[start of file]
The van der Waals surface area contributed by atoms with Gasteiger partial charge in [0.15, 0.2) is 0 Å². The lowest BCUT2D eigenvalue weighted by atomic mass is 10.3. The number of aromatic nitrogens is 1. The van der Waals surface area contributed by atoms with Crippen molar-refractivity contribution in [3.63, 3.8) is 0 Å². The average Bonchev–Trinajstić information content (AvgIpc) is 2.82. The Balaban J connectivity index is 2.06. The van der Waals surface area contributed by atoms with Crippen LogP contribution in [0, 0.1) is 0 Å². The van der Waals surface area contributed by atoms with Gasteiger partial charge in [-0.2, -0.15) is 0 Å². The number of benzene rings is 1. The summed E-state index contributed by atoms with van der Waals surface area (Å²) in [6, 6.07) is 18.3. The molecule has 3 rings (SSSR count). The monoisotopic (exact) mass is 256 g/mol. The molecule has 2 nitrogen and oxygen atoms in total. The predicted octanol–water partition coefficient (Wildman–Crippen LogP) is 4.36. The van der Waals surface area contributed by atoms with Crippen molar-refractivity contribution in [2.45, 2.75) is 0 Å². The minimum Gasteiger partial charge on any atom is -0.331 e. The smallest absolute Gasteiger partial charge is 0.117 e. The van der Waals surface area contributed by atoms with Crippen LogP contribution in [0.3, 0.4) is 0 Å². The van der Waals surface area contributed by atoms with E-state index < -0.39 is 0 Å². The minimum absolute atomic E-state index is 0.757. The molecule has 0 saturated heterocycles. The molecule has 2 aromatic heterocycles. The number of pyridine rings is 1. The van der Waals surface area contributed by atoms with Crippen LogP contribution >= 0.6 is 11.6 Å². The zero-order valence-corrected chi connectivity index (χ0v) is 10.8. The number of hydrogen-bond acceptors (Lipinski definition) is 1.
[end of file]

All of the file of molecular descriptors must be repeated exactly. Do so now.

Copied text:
The van der Waals surface area contributed by atoms with Gasteiger partial charge in [0.15, 0.2) is 0 Å². The lowest BCUT2D eigenvalue weighted by atomic mass is 10.3. The number of aromatic nitrogens is 1. The van der Waals surface area contributed by atoms with Crippen molar-refractivity contribution in [3.63, 3.8) is 0 Å². The average Bonchev–Trinajstić information content (AvgIpc) is 2.82. The Balaban J connectivity index is 2.06. The van der Waals surface area contributed by atoms with Crippen LogP contribution in [0, 0.1) is 0 Å². The van der Waals surface area contributed by atoms with Gasteiger partial charge in [-0.2, -0.15) is 0 Å². The number of benzene rings is 1. The summed E-state index contributed by atoms with van der Waals surface area (Å²) in [6, 6.07) is 18.3. The molecule has 3 rings (SSSR count). The monoisotopic (exact) mass is 256 g/mol. The molecule has 2 nitrogen and oxygen atoms in total. The predicted octanol–water partition coefficient (Wildman–Crippen LogP) is 4.36. The van der Waals surface area contributed by atoms with Crippen molar-refractivity contribution in [2.45, 2.75) is 0 Å². The minimum Gasteiger partial charge on any atom is -0.331 e. The smallest absolute Gasteiger partial charge is 0.117 e. The van der Waals surface area contributed by atoms with Crippen LogP contribution in [0.3, 0.4) is 0 Å². The van der Waals surface area contributed by atoms with E-state index < -0.39 is 0 Å². The minimum absolute atomic E-state index is 0.757. The molecule has 0 saturated heterocycles. The molecule has 2 aromatic heterocycles. The number of pyridine rings is 1. The van der Waals surface area contributed by atoms with Crippen LogP contribution >= 0.6 is 11.6 Å². The zero-order valence-corrected chi connectivity index (χ0v) is 10.8. The number of hydrogen-bond acceptors (Lipinski definition) is 1.